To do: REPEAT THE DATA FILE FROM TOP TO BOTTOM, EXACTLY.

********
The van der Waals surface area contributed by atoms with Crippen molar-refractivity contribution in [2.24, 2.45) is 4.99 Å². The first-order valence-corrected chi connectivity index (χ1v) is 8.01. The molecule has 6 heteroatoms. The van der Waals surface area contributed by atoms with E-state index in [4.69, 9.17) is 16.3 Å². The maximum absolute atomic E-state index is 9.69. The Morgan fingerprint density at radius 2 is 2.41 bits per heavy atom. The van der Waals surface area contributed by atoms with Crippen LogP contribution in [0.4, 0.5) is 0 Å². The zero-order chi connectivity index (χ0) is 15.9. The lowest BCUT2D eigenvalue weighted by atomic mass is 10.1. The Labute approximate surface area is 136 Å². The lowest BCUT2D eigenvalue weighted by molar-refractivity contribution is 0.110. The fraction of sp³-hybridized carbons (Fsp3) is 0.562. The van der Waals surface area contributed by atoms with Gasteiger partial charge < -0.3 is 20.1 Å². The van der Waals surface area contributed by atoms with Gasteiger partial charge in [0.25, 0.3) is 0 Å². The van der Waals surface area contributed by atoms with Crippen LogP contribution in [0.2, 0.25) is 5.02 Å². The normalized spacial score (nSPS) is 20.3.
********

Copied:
The van der Waals surface area contributed by atoms with Crippen molar-refractivity contribution in [2.24, 2.45) is 4.99 Å². The first-order valence-corrected chi connectivity index (χ1v) is 8.01. The molecule has 6 heteroatoms. The van der Waals surface area contributed by atoms with E-state index in [4.69, 9.17) is 16.3 Å². The maximum absolute atomic E-state index is 9.69. The Morgan fingerprint density at radius 2 is 2.41 bits per heavy atom. The van der Waals surface area contributed by atoms with Crippen LogP contribution in [0.4, 0.5) is 0 Å². The zero-order chi connectivity index (χ0) is 15.9. The lowest BCUT2D eigenvalue weighted by atomic mass is 10.1. The Labute approximate surface area is 136 Å². The lowest BCUT2D eigenvalue weighted by molar-refractivity contribution is 0.110. The fraction of sp³-hybridized carbons (Fsp3) is 0.562. The van der Waals surface area contributed by atoms with Gasteiger partial charge < -0.3 is 20.1 Å². The van der Waals surface area contributed by atoms with Gasteiger partial charge in [0.25, 0.3) is 0 Å². The van der Waals surface area contributed by atoms with Crippen LogP contribution in [0.2, 0.25) is 5.02 Å². The normalized spacial score (nSPS) is 20.3.